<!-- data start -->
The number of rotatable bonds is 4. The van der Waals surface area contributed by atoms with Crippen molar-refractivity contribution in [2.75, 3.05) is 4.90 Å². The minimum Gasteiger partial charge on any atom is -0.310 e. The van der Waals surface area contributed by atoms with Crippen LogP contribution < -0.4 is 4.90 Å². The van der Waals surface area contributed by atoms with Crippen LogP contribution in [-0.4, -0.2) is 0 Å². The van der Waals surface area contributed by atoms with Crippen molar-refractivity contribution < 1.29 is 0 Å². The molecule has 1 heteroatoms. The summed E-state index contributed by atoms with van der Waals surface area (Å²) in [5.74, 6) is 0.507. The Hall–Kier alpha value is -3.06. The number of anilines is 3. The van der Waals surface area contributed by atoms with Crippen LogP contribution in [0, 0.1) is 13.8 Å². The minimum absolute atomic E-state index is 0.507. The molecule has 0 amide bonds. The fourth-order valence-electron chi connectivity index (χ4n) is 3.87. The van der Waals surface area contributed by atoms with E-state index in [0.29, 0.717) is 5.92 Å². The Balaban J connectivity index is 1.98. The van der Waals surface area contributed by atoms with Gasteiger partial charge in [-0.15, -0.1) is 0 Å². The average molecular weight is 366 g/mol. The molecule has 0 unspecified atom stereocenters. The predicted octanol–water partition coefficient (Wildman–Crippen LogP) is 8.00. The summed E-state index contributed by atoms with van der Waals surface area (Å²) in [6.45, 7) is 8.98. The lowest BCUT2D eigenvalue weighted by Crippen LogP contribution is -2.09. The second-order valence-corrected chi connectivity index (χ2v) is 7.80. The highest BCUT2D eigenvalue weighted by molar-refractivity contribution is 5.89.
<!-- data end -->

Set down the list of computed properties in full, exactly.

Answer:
The number of rotatable bonds is 4. The van der Waals surface area contributed by atoms with Crippen molar-refractivity contribution in [2.75, 3.05) is 4.90 Å². The minimum Gasteiger partial charge on any atom is -0.310 e. The van der Waals surface area contributed by atoms with Crippen LogP contribution < -0.4 is 4.90 Å². The van der Waals surface area contributed by atoms with Crippen LogP contribution in [-0.4, -0.2) is 0 Å². The van der Waals surface area contributed by atoms with Crippen molar-refractivity contribution < 1.29 is 0 Å². The molecule has 1 heteroatoms. The summed E-state index contributed by atoms with van der Waals surface area (Å²) in [5.74, 6) is 0.507. The Hall–Kier alpha value is -3.06. The number of anilines is 3. The van der Waals surface area contributed by atoms with Crippen LogP contribution in [0, 0.1) is 13.8 Å². The minimum absolute atomic E-state index is 0.507. The molecule has 0 amide bonds. The fourth-order valence-electron chi connectivity index (χ4n) is 3.87. The van der Waals surface area contributed by atoms with E-state index in [0.29, 0.717) is 5.92 Å². The Balaban J connectivity index is 1.98. The van der Waals surface area contributed by atoms with Gasteiger partial charge in [-0.15, -0.1) is 0 Å². The average molecular weight is 366 g/mol. The molecule has 0 unspecified atom stereocenters. The predicted octanol–water partition coefficient (Wildman–Crippen LogP) is 8.00. The summed E-state index contributed by atoms with van der Waals surface area (Å²) in [6.45, 7) is 8.98. The lowest BCUT2D eigenvalue weighted by Crippen LogP contribution is -2.09. The second-order valence-corrected chi connectivity index (χ2v) is 7.80. The highest BCUT2D eigenvalue weighted by molar-refractivity contribution is 5.89.